National Food Safety Education Month: Tips to Avoid Foodborne Illnesses

Food Safety

While the food supply in America is among the safest in the world, the FDA reports that approximately 48 million cases of foodborne illness (commonly called food poisoning) occur each year nationwide. September is National Food Safety Education Month, so check out these important tips to avoid this unfortunate occurrence.

Check for cleanliness

When you go to the grocery store, take note of the cleanliness of the establishment. What’s your general impression of the facility? Does it look and smell clean? Make sure you’re purchasing food from a trusted source that abides by state and federal food regulations.

Keep certain foods separated

Keep raw meat, poultry and seafood separated from other foods in your shopping cart. You can do this by putting these foods in individual plastic bags to prevent their juices from dripping on other foods. Look for pasteurized milk, cheese, ciders and juices, and check the expiration dates to avoid expired food.

Inspect cans and jars

Don’t purchase food that’s packaged in damaged cans or containers. Avoid cans that are bulging or dented, and don’t buy food in jars that are cracked or have loose or pushed-up lids. These are signs that the food is either tampered with, contaminated or both.

Store food properly

It’s important to refrigerate or freeze perishable products as soon as possible once you return home from grocery shopping. Use the “two-hour rule,” as harmful bacteria can begin to multiply after this time frame.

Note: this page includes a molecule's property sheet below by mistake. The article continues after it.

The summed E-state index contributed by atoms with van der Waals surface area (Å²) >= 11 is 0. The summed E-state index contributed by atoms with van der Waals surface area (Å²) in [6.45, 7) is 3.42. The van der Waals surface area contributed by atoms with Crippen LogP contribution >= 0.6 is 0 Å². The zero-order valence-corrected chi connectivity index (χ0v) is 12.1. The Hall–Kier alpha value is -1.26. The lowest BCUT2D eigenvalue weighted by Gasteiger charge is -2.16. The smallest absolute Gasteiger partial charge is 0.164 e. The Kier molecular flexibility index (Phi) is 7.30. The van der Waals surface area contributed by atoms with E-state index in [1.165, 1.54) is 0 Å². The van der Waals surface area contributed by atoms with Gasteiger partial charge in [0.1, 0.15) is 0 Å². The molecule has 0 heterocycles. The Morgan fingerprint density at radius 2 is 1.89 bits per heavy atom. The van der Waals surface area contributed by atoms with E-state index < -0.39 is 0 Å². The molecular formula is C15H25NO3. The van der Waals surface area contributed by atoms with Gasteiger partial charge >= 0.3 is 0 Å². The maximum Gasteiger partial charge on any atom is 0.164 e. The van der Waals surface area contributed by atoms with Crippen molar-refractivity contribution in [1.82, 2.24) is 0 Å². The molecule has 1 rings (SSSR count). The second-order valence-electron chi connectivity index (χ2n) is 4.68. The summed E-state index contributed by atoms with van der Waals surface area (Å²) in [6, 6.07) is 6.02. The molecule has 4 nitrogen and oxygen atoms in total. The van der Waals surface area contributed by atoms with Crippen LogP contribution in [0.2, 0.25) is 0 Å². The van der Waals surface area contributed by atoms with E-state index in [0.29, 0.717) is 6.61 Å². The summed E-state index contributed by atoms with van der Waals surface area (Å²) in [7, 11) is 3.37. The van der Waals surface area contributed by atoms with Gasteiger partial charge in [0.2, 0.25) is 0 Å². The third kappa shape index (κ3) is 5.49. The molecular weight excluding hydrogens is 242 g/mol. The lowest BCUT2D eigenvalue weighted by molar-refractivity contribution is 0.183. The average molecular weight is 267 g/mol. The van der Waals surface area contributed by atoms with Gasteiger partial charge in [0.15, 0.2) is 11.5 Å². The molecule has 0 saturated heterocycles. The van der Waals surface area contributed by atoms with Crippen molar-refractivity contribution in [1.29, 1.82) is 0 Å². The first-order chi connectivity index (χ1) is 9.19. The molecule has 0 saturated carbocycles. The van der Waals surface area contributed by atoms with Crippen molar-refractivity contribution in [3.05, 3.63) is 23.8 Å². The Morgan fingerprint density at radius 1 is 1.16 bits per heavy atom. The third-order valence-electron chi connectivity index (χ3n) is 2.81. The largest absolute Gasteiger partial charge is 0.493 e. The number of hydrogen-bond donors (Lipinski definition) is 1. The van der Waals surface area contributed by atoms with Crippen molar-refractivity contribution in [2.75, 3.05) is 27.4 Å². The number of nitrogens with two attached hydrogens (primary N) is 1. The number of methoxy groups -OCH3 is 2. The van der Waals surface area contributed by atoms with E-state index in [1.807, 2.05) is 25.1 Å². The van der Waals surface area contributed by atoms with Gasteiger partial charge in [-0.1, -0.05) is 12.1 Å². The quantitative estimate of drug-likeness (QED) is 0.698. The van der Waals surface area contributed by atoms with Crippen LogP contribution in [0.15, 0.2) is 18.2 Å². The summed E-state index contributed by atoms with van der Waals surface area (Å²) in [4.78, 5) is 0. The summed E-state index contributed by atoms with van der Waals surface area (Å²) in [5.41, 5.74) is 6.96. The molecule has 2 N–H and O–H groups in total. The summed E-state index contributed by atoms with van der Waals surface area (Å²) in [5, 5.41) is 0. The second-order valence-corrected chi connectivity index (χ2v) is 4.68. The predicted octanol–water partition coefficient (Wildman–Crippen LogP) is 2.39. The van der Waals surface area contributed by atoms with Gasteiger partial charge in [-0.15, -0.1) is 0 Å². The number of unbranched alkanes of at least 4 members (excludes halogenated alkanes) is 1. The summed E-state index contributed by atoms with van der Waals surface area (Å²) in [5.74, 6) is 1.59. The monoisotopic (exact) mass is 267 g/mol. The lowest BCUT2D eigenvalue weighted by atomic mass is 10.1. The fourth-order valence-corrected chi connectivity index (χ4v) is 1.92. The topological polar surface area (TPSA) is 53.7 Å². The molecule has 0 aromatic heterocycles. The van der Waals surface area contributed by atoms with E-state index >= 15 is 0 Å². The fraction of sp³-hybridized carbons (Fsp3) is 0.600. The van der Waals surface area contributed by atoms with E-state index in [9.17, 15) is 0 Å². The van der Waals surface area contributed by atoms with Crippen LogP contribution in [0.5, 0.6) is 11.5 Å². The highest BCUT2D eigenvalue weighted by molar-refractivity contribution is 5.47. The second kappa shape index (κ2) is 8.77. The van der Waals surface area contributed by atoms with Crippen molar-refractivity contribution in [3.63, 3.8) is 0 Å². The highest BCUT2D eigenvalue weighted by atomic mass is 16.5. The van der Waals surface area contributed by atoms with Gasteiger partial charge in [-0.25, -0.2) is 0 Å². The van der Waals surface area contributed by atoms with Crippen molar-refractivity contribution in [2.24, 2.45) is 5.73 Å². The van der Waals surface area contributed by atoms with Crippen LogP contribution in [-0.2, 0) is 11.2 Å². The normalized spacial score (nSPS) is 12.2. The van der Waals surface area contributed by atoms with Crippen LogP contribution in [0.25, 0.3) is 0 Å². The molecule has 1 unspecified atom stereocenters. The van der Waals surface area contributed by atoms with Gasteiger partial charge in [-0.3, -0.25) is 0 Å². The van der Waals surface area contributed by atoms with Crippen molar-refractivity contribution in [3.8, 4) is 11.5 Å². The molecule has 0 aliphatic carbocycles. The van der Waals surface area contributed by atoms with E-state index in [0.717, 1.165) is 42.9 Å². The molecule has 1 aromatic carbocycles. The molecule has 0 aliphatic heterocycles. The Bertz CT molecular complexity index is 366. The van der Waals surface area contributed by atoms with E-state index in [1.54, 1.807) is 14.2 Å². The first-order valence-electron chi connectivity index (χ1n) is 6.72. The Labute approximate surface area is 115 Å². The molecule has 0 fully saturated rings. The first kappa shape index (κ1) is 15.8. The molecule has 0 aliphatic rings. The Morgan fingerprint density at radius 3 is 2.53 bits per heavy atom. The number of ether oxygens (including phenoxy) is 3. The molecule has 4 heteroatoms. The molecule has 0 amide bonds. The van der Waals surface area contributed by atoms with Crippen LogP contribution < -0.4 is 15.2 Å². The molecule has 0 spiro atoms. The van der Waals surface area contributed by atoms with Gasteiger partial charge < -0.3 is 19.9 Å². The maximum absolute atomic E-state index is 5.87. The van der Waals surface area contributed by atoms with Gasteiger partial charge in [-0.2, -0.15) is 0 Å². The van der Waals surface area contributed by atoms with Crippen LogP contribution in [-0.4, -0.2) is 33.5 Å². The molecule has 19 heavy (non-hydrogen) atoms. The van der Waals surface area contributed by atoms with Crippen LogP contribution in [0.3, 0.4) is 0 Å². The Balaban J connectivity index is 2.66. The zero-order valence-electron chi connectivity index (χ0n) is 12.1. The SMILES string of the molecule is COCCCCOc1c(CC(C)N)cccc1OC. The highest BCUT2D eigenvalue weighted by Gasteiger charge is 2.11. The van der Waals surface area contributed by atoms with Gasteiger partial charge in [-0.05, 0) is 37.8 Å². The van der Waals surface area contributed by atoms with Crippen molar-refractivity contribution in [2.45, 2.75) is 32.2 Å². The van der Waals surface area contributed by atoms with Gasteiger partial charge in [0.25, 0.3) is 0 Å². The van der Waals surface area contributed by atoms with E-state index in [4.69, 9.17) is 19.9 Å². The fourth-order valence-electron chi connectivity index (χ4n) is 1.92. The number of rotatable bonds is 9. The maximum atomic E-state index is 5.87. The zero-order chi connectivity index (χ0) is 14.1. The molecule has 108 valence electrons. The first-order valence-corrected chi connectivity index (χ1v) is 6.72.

Prepare food safely

Make sure to wash your hands with hot, soapy water for at least 20 seconds before and after you cook. Thaw food in the refrigerator, not on the kitchen counter. Use two cutting boards –– one for raw meat and one for fruits and vegetables. Cook foods thoroughly to kill harmful bacteria and use a thermometer to check that meat and poultry reach a safe temperature.

Store leftover food safely

Refrigerate leftovers as soon as possible. Date leftovers, and use them within five days. Leftovers should be reheated to at least 165 degrees Fahrenheit. Don’t leave perishable, cooked food at room temperature longer than two hours. Discard anything that looks or smells rotten.

With the use of these helpful tips, you can help yourself and your family avoid harmful foodborne illnesses. For more information about the dangers and risks of food poisoning, or to schedule an appointment with an experienced physician, call Pomona Valley Health Centers today at (909) 536-1493.